Them that’s got shall get,
Them that’s not shall lose,
Billie Holiday (paraphrasing the Bible) hit the nail on the head, especially during this merry season of gift giving.
I’ve got a friend who is rolling in the dough. Roll. Ing. I wouldn’t say she and her husband are filthy rich, but at the very least they are incredibly grimy. Not that I discriminate against the loaded – they put their diamond-encrusted pants on one leg at a time just like the rest of us. In fact, I’m happy to have wealthy friends. As long as they aren’t cheapos, and remember to insist on picking up the check whenever we go out.
The problem is this: when buying gifts for someone who is well-off, I tend to mentally kick the limit up and over what I’d usually spend.
Take when this friend got married. My go-to, all-occasion special gift is pot holders (I know – who doesn’t love them?) But I found myself perusing her registry at a high-end department store and seriously considering a Mix Master. Those suckers cost $400! I don’t have one - my Mix Master is my arm with a wooden spoon at the end of it.
The same thing happened this Christmas. I caught myself looking at the more expensive baubles when shopping for Rich Friend than for Poor Friend and I had to stop and figure out why.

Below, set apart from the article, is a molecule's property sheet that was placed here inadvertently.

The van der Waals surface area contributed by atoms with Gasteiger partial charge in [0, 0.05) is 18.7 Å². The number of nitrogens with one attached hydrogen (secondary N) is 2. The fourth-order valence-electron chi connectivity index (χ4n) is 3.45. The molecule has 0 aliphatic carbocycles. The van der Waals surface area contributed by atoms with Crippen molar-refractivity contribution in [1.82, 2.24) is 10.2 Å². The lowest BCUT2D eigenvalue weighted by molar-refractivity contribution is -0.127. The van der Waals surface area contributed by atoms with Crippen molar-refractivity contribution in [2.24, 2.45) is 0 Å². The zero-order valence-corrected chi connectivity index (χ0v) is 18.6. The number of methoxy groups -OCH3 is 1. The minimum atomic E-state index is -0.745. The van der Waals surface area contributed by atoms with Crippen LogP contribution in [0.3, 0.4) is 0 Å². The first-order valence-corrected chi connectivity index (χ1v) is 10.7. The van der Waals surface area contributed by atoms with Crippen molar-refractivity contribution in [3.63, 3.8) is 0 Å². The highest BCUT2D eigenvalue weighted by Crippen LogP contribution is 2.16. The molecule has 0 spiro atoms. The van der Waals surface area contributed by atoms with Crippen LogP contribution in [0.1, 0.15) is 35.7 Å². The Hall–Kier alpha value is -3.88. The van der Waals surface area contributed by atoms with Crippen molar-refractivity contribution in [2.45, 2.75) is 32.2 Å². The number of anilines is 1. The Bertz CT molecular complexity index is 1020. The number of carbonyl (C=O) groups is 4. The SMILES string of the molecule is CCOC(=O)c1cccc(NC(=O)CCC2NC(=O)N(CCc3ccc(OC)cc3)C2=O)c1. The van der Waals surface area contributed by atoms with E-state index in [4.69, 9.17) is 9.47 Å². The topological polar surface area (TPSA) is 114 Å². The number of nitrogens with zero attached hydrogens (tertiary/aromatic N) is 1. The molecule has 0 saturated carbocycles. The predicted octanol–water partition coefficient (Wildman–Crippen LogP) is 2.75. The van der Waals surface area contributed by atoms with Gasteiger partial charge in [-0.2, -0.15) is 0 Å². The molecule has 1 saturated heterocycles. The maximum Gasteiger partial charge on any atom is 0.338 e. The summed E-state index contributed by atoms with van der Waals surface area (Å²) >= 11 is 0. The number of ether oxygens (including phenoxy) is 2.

I think what it comes down to is pride. My pride. I was unconsciously afraid that my friend would find my gift inferior. That she who had so much material wealth would look down on what I had to offer and, hence, look down on me.
Didn’t I learn my lesson from the Little Drummer Boy? When I was a kid, a hitherto unknown Bible story about the nativity was discovered by those biblical scholars, Rankin & Bass. It turns out it wasn’t just barnyard animals and wise men in the stable with the Holy Family 2000 years ago. There was also a boy with a little drum and a big chip on his shoulder.
The lesson is clear. Whether grand or humble, gifts given from the heart are what are truly important. This is true for our real friends as it is true for God.
I haven’t been fair to any of my friends. Them’s that got don’t need more – but them’s that not, do. If a friend sneers at something given from the heart, then they’re not the kind of friend I need.
This Christmas, my gift to the baby Jesus is very humble; I’ll try to be kinder and more patient to those around me.
For everyone else on my Christmas list, including my rich friend? Excuse me, but I’ve got some pot holders to wrap.
God Bless us, everyone!